As with most folks, I have heard that lowering your car would improve its cornering ability. I have read a number of books on suspension theory. The general idea is that with a lower center of gravity, there will be less weight transfer to the outside tires.
I have also heard that negative camber on the tires is a good thing. But I was worried that as I lowered the car, the camber might be affected in a bad way.
When I looked at the front control arms with the stock springs and the car with all its weight on the wheels, I could see that the control arms were basically level. The simplest way to lower the car is by using shorter front springs. This has the effect of lowering the spring perches or shock towers, which basically lowers everything else at the front end. The rear is a little different in that the height of the body is set by the torsion bars. The torsion bars can be pulled and “re-indexed” to set the body higher or lower as required. Do both the front spring and the rear torsion bars together and you can lower both ends of the car.
So I decided to do a little experiment. Looking at the following picture, I put the car up on the lift and simply propped the front suspension up with a stick on a bottle jack. I started with the front suspension in full droop. As I pumped up the bottle jack, I could move the suspension through its range of motion. Oh, for this experiment, the coil spring was removed from the McPherson strut. While I moved the suspension upward, I had my digital level attached to the face of the brake disc, effectively reading the camber of the mounting surface for the tire/wheel assembly.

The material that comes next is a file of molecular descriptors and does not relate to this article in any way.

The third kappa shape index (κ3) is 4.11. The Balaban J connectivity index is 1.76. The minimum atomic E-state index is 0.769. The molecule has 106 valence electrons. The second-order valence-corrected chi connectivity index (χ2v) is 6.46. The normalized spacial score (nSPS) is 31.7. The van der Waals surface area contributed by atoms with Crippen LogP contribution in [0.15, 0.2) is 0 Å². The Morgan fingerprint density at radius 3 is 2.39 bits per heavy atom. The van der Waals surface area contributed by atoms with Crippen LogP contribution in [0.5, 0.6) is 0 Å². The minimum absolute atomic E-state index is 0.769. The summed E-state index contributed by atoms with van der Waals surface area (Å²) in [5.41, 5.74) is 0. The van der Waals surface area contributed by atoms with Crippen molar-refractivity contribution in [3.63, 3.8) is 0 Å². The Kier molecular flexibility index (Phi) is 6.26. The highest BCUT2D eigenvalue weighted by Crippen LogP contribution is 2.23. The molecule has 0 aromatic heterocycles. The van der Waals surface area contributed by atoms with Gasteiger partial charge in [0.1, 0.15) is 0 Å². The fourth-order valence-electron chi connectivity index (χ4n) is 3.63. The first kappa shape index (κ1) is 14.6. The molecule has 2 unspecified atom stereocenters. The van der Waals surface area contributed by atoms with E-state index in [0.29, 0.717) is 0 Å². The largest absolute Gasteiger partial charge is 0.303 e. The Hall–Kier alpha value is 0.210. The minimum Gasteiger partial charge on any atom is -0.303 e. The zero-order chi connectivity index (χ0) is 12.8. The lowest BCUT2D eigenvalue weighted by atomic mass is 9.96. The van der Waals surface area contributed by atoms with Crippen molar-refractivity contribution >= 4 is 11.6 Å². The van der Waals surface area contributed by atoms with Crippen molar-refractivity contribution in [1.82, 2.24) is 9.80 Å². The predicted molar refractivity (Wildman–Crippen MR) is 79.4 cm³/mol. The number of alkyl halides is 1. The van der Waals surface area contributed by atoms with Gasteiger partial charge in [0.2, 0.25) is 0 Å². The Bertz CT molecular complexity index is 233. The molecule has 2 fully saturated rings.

Looking at the raw data, it was really interesting. With the A-arm level defined as zero degrees, the suspension travel of from -13 degrees of droop to +14.5 degrees of compression. As you would expect, the camber was way off at -13 degrees of droop. About 2 degrees positive. At -4 degrees of droop things are getting better but the camber is still about 1/2 degree positive. Note that with these numbers, I am assigning zero degrees of camber to the point where the A-arm is level. As the suspension goes into compression is where things get interesting. The camber change for the first 4 degrees of suspension compression is only 0.2 degrees! The camber change for the first 8 degrees of suspension compression is only 0.5 degrees. Full compression only adds another 0.1 degree for a total camber change from a level A-arm to full compression of only 0.6 degrees! I find this to be rather remarkable.
I am sure this is a known capability of the suspension geometry that Porsche has used but I have never seen it discussed before. What it means is that as the outside front tire in hard cornering goes into compression, the change in camber of your tire/wheel assembly is hardly affected by the suspension. What this also means is that when I lower the car (in effect causing the A-arm to slope, adding suspension compression) there is little adverse affect on the camber. I like that fact a lot!
Not to leave out the rear, the trailing arm type suspension used at the rear is already in good shape, as it inherently does not introduce any camber as the suspension compresses.
As a consequence of this finding, I feel better about moving ahead to lower the car, which I will discuss in a future article.